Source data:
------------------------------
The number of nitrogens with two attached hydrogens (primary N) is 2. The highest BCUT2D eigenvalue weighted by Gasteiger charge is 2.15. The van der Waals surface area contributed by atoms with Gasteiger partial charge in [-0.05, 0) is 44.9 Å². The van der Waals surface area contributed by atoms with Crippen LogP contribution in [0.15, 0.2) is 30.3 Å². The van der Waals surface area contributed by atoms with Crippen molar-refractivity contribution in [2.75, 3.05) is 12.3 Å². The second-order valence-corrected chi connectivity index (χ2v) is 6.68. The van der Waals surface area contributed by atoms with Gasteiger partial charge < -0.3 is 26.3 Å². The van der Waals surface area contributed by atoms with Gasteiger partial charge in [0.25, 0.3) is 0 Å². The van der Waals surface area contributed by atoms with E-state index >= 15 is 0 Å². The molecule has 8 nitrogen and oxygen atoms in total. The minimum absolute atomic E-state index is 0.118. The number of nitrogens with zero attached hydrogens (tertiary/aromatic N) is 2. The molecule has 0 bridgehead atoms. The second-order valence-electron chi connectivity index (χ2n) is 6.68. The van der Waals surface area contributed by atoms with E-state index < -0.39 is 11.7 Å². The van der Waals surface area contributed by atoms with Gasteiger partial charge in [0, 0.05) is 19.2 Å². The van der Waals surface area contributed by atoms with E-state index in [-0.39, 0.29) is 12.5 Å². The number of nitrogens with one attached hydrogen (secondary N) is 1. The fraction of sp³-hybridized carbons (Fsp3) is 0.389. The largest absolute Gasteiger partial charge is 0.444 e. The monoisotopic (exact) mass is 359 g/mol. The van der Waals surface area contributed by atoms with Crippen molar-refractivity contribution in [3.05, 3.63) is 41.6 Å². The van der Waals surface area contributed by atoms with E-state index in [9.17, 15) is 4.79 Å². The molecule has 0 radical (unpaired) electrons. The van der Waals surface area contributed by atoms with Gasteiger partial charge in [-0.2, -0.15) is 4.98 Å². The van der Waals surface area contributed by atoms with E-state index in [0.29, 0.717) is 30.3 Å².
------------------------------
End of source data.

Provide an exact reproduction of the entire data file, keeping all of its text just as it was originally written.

The number of nitrogens with two attached hydrogens (primary N) is 2. The highest BCUT2D eigenvalue weighted by Gasteiger charge is 2.15. The van der Waals surface area contributed by atoms with Gasteiger partial charge in [-0.05, 0) is 44.9 Å². The van der Waals surface area contributed by atoms with Crippen LogP contribution in [0.15, 0.2) is 30.3 Å². The van der Waals surface area contributed by atoms with Crippen molar-refractivity contribution in [2.75, 3.05) is 12.3 Å². The second-order valence-corrected chi connectivity index (χ2v) is 6.68. The van der Waals surface area contributed by atoms with Gasteiger partial charge < -0.3 is 26.3 Å². The van der Waals surface area contributed by atoms with Gasteiger partial charge in [0.25, 0.3) is 0 Å². The van der Waals surface area contributed by atoms with E-state index >= 15 is 0 Å². The molecule has 8 nitrogen and oxygen atoms in total. The minimum absolute atomic E-state index is 0.118. The number of nitrogens with zero attached hydrogens (tertiary/aromatic N) is 2. The molecule has 0 bridgehead atoms. The second-order valence-electron chi connectivity index (χ2n) is 6.68. The van der Waals surface area contributed by atoms with E-state index < -0.39 is 11.7 Å². The van der Waals surface area contributed by atoms with Gasteiger partial charge in [0, 0.05) is 19.2 Å². The van der Waals surface area contributed by atoms with E-state index in [-0.39, 0.29) is 12.5 Å². The number of nitrogens with one attached hydrogen (secondary N) is 1. The fraction of sp³-hybridized carbons (Fsp3) is 0.389. The largest absolute Gasteiger partial charge is 0.444 e. The monoisotopic (exact) mass is 359 g/mol. The van der Waals surface area contributed by atoms with Crippen molar-refractivity contribution in [3.05, 3.63) is 41.6 Å². The van der Waals surface area contributed by atoms with E-state index in [9.17, 15) is 4.79 Å². The molecule has 0 radical (unpaired) electrons. The van der Waals surface area contributed by atoms with Gasteiger partial charge in [-0.2, -0.15) is 4.98 Å². The van der Waals surface area contributed by atoms with E-state index in [0.29, 0.717) is 30.3 Å².